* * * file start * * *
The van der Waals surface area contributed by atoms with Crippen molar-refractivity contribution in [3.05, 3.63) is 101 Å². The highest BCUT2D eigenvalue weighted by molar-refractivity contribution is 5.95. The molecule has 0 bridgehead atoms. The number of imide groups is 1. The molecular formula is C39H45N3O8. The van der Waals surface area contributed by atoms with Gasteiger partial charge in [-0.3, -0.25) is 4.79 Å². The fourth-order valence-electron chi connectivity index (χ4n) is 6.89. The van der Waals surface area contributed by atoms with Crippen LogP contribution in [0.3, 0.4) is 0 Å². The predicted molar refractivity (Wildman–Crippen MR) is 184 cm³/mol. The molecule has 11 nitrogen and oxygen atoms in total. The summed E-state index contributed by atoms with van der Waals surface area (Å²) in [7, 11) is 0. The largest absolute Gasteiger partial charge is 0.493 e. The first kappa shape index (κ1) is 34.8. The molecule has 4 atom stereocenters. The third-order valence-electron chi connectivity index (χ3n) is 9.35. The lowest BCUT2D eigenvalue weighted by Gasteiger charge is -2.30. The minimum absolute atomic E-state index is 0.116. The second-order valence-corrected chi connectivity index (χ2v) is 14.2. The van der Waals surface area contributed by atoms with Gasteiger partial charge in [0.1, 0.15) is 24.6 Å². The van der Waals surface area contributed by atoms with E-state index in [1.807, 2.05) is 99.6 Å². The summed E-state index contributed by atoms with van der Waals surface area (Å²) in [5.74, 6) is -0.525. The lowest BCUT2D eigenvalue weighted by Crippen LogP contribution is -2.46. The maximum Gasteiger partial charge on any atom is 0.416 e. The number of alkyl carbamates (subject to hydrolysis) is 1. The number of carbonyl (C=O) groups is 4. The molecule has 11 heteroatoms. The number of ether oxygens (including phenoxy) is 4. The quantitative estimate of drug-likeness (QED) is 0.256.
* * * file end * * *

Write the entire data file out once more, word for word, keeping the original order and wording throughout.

The van der Waals surface area contributed by atoms with Crippen molar-refractivity contribution in [3.05, 3.63) is 101 Å². The highest BCUT2D eigenvalue weighted by molar-refractivity contribution is 5.95. The molecule has 0 bridgehead atoms. The number of imide groups is 1. The molecular formula is C39H45N3O8. The van der Waals surface area contributed by atoms with Gasteiger partial charge in [-0.3, -0.25) is 4.79 Å². The fourth-order valence-electron chi connectivity index (χ4n) is 6.89. The van der Waals surface area contributed by atoms with Crippen LogP contribution in [0.3, 0.4) is 0 Å². The predicted molar refractivity (Wildman–Crippen MR) is 184 cm³/mol. The molecule has 11 nitrogen and oxygen atoms in total. The summed E-state index contributed by atoms with van der Waals surface area (Å²) in [7, 11) is 0. The largest absolute Gasteiger partial charge is 0.493 e. The first kappa shape index (κ1) is 34.8. The molecule has 4 atom stereocenters. The third-order valence-electron chi connectivity index (χ3n) is 9.35. The lowest BCUT2D eigenvalue weighted by Gasteiger charge is -2.30. The minimum absolute atomic E-state index is 0.116. The second-order valence-corrected chi connectivity index (χ2v) is 14.2. The van der Waals surface area contributed by atoms with Gasteiger partial charge in [0.1, 0.15) is 24.6 Å². The van der Waals surface area contributed by atoms with E-state index in [1.807, 2.05) is 99.6 Å². The summed E-state index contributed by atoms with van der Waals surface area (Å²) in [5.74, 6) is -0.525. The lowest BCUT2D eigenvalue weighted by Crippen LogP contribution is -2.46. The maximum Gasteiger partial charge on any atom is 0.416 e. The number of alkyl carbamates (subject to hydrolysis) is 1. The number of carbonyl (C=O) groups is 4. The molecule has 11 heteroatoms. The number of ether oxygens (including phenoxy) is 4. The quantitative estimate of drug-likeness (QED) is 0.256.